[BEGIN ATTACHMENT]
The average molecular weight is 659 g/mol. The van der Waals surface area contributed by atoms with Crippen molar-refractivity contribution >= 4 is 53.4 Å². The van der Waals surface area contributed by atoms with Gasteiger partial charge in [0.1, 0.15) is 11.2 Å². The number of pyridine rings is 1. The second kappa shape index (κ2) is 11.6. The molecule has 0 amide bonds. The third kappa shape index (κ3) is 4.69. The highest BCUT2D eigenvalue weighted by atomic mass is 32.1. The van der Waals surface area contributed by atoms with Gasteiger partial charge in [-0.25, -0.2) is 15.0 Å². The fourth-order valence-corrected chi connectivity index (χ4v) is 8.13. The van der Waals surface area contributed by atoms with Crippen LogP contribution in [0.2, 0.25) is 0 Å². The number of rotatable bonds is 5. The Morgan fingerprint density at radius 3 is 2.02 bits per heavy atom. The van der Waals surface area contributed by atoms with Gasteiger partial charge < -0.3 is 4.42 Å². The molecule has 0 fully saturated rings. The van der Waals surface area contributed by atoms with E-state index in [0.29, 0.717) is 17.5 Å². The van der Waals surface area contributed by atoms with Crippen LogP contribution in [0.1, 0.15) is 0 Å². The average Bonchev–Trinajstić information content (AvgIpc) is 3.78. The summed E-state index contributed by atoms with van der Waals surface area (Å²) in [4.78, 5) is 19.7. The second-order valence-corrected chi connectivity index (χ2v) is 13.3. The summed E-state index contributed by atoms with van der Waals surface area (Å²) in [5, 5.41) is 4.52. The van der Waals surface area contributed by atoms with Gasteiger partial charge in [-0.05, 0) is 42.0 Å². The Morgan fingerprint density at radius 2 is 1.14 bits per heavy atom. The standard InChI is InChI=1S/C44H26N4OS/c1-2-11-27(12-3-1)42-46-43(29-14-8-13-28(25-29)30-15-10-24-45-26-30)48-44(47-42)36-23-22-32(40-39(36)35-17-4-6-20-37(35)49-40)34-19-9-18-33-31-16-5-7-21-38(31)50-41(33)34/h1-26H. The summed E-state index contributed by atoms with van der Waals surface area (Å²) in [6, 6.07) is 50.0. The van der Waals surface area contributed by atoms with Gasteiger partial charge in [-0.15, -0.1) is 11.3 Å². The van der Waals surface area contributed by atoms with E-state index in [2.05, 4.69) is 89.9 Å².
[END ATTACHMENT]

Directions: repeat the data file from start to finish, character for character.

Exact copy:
The average molecular weight is 659 g/mol. The van der Waals surface area contributed by atoms with Crippen molar-refractivity contribution >= 4 is 53.4 Å². The van der Waals surface area contributed by atoms with Gasteiger partial charge in [0.1, 0.15) is 11.2 Å². The number of pyridine rings is 1. The second kappa shape index (κ2) is 11.6. The molecule has 0 amide bonds. The third kappa shape index (κ3) is 4.69. The highest BCUT2D eigenvalue weighted by atomic mass is 32.1. The van der Waals surface area contributed by atoms with Gasteiger partial charge in [-0.25, -0.2) is 15.0 Å². The fourth-order valence-corrected chi connectivity index (χ4v) is 8.13. The van der Waals surface area contributed by atoms with Crippen LogP contribution in [0.2, 0.25) is 0 Å². The number of rotatable bonds is 5. The Morgan fingerprint density at radius 3 is 2.02 bits per heavy atom. The van der Waals surface area contributed by atoms with Gasteiger partial charge < -0.3 is 4.42 Å². The molecule has 0 fully saturated rings. The van der Waals surface area contributed by atoms with E-state index in [0.29, 0.717) is 17.5 Å². The van der Waals surface area contributed by atoms with Crippen LogP contribution in [0.1, 0.15) is 0 Å². The average Bonchev–Trinajstić information content (AvgIpc) is 3.78. The summed E-state index contributed by atoms with van der Waals surface area (Å²) in [4.78, 5) is 19.7. The second-order valence-corrected chi connectivity index (χ2v) is 13.3. The summed E-state index contributed by atoms with van der Waals surface area (Å²) in [5, 5.41) is 4.52. The van der Waals surface area contributed by atoms with Gasteiger partial charge in [-0.05, 0) is 42.0 Å². The Morgan fingerprint density at radius 2 is 1.14 bits per heavy atom. The standard InChI is InChI=1S/C44H26N4OS/c1-2-11-27(12-3-1)42-46-43(29-14-8-13-28(25-29)30-15-10-24-45-26-30)48-44(47-42)36-23-22-32(40-39(36)35-17-4-6-20-37(35)49-40)34-19-9-18-33-31-16-5-7-21-38(31)50-41(33)34/h1-26H. The summed E-state index contributed by atoms with van der Waals surface area (Å²) in [6, 6.07) is 50.0. The van der Waals surface area contributed by atoms with Gasteiger partial charge in [-0.15, -0.1) is 11.3 Å². The van der Waals surface area contributed by atoms with E-state index in [2.05, 4.69) is 89.9 Å².